Scott Thomas Outlar: My focus during the past year has been almost exclusively on poetry and so I haven’t written any short stories in quite some time, though I certainly do plan on doing so again at some point down the line. Poetry for me comes like lightning…all of a sudden it is on the page. I view my poems as I would a photograph that has been taken. Each one represents a snapshot of time. The emotions of each piece are tied to the specific moment in which it was created. So editing poetry is not something I do lightly. I tend to make as few changes as possible to the original intention from which the piece was inspired. There are exceptions to every rule, and so there are certain occasions when I’ll take a hatchet to a poem and largely rewrite it, but this is rare. A short story on the other hand is always fair game. Though the first drafts are usually written in a similar style as my poems, quickly and during one session, I feel that fleshing these pieces out is necessary in later edits. If a short story needs to go through ten drafts, so be it. If it’s good to go after one edit, that’s fine, also. I’m far more open to outside critique and suggestions on a story than I am on a poem. In fact, I welcome and encourage input on stories I’ve written. Whereas with a poem, I’m willing to listen to what anyone has to say, but ultimately they weren’t there with me in that moment it was being birthed from out of nothing, so it is rare if I’ll follow up with advised alterations. Again, there are exceptions. There have been some excellent recommendations editors have made to me that I’ve been thankful for. Context is always one of the most important aspects of any life circumstance, writing included. I just try to stay open to all possibilities while maintaining original integrity of ideas. You never know where gold might be found.
Geosi Gyasi: Do you gain anything from writing?
Scott Thomas Outlar: Not just anything…at this point everything. The words are my steam valve…a release point…an escape route…a way to tame the shadows…a way to embrace the light…a way to connect with what is boiling just below the surface levels of consciousness…a meditation on what I don’t yet understand about my own psyche…a reflection on what is happening in the world around me. If I didn’t write I would grow too full…I have to empty out to make room for more…a purge of the past…an embracing of the constantly renewing present moment. Writing is the remedy to the sorrows of this life. Writing is the medicine with which I dose away the suffering…but it always lurks right there at the edge of the mind’s awareness…so there must continue to be more words to keep the existential horrors at bay while simultaneously allowing the exclamations of exuberance to be released.
Geosi Gyasi: What are your future literary ambitions?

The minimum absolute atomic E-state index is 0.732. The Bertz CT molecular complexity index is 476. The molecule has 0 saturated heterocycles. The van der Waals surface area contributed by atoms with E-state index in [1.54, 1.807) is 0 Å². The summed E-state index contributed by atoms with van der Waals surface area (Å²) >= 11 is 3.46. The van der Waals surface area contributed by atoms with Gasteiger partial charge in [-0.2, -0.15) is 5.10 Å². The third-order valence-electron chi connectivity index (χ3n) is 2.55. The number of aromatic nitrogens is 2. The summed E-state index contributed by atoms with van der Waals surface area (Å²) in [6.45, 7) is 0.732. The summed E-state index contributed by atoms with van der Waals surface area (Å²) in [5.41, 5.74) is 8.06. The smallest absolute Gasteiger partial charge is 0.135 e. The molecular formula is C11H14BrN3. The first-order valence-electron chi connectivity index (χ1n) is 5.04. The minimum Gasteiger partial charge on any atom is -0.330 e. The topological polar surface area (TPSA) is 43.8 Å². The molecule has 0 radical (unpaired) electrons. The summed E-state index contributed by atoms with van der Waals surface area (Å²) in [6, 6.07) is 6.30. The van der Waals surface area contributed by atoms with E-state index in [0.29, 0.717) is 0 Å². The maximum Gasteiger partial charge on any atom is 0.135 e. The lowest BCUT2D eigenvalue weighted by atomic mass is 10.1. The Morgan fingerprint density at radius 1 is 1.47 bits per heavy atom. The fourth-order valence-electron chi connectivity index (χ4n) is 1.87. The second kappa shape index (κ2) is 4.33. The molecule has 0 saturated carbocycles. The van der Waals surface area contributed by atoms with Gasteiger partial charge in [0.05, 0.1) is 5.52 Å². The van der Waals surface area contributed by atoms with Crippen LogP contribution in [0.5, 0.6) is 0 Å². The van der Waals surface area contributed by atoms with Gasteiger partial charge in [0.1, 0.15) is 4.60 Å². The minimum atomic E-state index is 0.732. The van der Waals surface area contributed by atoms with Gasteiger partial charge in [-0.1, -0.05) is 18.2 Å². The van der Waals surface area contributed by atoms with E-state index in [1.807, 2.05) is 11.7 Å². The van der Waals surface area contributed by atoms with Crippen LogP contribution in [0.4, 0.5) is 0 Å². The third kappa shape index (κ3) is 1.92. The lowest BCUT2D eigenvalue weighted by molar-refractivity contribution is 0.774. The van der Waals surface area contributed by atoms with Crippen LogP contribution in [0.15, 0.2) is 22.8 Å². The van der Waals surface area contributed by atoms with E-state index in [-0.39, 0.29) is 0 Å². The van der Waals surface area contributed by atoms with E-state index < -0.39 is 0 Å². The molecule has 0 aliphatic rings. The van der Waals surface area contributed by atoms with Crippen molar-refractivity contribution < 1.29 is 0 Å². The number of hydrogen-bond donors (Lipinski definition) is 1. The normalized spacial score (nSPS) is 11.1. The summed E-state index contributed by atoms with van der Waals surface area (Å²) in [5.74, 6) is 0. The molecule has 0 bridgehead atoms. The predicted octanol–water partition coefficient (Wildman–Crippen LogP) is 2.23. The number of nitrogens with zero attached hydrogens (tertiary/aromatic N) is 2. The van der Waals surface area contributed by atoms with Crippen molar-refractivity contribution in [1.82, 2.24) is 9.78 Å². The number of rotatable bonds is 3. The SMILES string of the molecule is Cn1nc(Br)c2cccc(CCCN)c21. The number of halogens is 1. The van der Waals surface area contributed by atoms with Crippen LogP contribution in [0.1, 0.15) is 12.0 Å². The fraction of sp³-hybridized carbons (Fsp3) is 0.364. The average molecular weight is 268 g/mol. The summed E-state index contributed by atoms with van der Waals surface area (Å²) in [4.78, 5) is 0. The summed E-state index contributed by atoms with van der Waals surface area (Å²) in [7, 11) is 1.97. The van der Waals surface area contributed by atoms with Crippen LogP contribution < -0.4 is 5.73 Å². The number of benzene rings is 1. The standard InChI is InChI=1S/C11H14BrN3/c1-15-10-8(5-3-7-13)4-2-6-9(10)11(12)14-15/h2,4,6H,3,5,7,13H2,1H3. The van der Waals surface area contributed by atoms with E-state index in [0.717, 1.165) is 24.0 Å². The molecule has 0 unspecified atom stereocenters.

Scott Thomas Outlar: There is currently a general aura that hangs heavy over the indie poetry scene that is rooted in the downtrodden energy of apathy, disillusion, and nihilism, and that is burdened by the belief that making money, being successful, and having a steady career as a poet is next to impossible. From a certain perspective I can understand such a belief, as, up until now, it has been a rare case to see someone break through and emerge in the wider culture as a financially successful poet. However, it is my intention to not only prove such a theory as being wrong, but to drive a stake through its heart, bury it twelve feet deep in a grave, and then dance upon such a cemetery plot while singing a new high-spirited song with lyrics of affirmation and hallelujah vibrations. Partly my intention is to pave my own path toward such an outcome, but the larger cause has been and always will be to do whatever I possibly can to help herald the artistic Renaissance Revolution of a burgeoning community of writers and artists from all fields that shines a bright new light of consciousness into this decadent and corrupted modern day world. The mainstream, pop culture, shallow, vapid, vacuous, sold-out, propaganda laced, mass marketed, celebrity idol nonsense that is spewed forth from television screens and corporate radio stations is on its way out. The new wave artistic expression is set to rise. My bottom line, bottom dollar, bottom of the bowels roar is to announce such a happening, and to inspire confidence in my peers and contemporaries to start doing the same. Revolutionary movements are manifested through action, it is true, but before action there is intention, before intention there is belief, and before belief there is a dream. The nightmare of what passes for art these days is over, and the new dream is ready to come fully awake. I’m just here to help shake it loose from its coma.